Acne Vulgaris Definition and Epidemiology

Acne vulgaris medical definition - This article will discuss about acne vulgaris. The discussion will be limited to the definition of acne vulgaris, epidemiology, the difference between acne and acne vulgaris, and the difference between acne vulgaris and acne rosacea. Let's take a look.

Table of Contents Acne Vulgaris

  1. Definition
  2. Epidemiology
  3. ICD 10
  4. Acne Rosacea vs Acne Vulgaris

What is acne vulgaris? Maybe you often hear this term. So, what does acne vulgaris mean? Let's discuss. We will give you acne vulgaris easy definition.

acne vulgaris appearance

Acne Vulgaris Definition

Acne vulgaris is a common chronic skin disease. This disease occurs due to blockages and / or inflammation of pilosebaceous parts (hair follicles and sebaceous glands around it). This disease can arise as an inflammatory or non-inflammatory lesion, or a combination of both. This disease is found mainly in the face area, but can also appear on the back and chest.

The development of acne depends on the following four elements, namely:
  • the occurrence of hyperproliferation of follicular epidermal with subsequent follicular blockages,
  • too much sebum production,
  • the presence of commensal bacteria Cutibacterium acnes (formerly Propionibacterium acnes) on the skin, and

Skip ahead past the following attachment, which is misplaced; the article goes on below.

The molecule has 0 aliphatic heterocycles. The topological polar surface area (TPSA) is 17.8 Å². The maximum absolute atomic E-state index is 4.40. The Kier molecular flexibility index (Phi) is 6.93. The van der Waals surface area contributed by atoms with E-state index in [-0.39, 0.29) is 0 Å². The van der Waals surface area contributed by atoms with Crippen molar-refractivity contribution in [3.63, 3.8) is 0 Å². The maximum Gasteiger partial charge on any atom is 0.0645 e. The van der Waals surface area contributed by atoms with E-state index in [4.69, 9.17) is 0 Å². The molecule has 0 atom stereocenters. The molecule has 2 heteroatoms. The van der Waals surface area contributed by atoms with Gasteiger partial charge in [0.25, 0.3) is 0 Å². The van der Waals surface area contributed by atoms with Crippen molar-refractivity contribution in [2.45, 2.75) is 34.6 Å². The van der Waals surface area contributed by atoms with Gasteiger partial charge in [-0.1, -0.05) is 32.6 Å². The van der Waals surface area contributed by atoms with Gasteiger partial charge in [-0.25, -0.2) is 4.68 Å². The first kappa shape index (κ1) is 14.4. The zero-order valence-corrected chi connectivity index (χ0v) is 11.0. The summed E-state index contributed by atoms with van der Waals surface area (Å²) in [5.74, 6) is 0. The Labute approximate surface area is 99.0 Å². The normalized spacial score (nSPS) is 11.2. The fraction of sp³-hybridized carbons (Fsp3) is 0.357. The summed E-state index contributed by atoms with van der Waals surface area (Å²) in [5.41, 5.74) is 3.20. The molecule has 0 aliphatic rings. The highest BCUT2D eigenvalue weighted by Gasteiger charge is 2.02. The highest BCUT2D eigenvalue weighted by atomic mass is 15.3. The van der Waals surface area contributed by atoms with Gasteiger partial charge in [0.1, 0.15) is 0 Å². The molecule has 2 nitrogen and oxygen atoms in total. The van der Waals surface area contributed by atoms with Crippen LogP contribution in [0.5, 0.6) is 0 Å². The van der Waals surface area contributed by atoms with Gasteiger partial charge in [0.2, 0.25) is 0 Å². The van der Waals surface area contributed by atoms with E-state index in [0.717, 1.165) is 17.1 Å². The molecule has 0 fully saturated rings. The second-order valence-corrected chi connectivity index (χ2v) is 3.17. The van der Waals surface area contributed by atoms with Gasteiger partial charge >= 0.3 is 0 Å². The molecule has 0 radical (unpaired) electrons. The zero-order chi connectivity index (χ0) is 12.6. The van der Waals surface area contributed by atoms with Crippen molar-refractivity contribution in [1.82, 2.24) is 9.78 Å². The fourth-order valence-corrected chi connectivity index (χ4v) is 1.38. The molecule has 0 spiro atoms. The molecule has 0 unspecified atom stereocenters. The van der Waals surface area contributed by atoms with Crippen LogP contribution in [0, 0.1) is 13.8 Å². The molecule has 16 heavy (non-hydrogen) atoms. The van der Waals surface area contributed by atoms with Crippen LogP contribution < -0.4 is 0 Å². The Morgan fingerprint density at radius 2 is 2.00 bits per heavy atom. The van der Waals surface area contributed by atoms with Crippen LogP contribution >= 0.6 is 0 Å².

• and inflammation process.

Apart from the four things above, genetic factors are also key in the pathophysiology of acne.

Acne vs Acne Vulgaris

Acne is a common skin disease. The prevalence is almost 100% in adolescence. As many as 60% of teens who get mild acne choose to treat the disease themselves without consulting a doctor. The remaining 40% chose to use medical services.

Class I or II acne vulgaris that occurs in adolescents is usually not difficult to treat. However, it is different from grade III and IV acne vulgaris. At this level, acne is more severe. Acne is widespread and can result in the appearance of acute lesions, both shallow and deep scarring, inflammation and infection, and emotional disturbances.

Epidemiology of Acne Vulgaris

United States of America
Acne vulgaris is found in about 80% of Americans at some time in their lives. As many as 20% of them get severe types of acne, which can trigger complications of scarring. It also causes mental disorders that can be permanent.

Some people from certain races are more susceptible to acne than others. Cystic type acne often occurs in the Mediterranean region from Spain to Iran.

Acne commonly occurs in white people in North America. Pomade pimples often occur in African Americans. This is due to the high use of hair pomades. Ethnicity with darker skin has a susceptibility to postinflammatory hyperpigmentation.

In adolescence, this disease is more likely to occur in men than women. Along with growth, in the adult age the opposite will occur.

Acne can occur at the age of several weeks to the first month. Lesions such as neonatal cephalic pustulosis are examples. These lesions occur due to the influence of maternal hormones and the role of the adrenal glands that are not too large. However, there is no need to panic because these types of acne lesions can disappear spontaneously. Some babies also need topical therapy.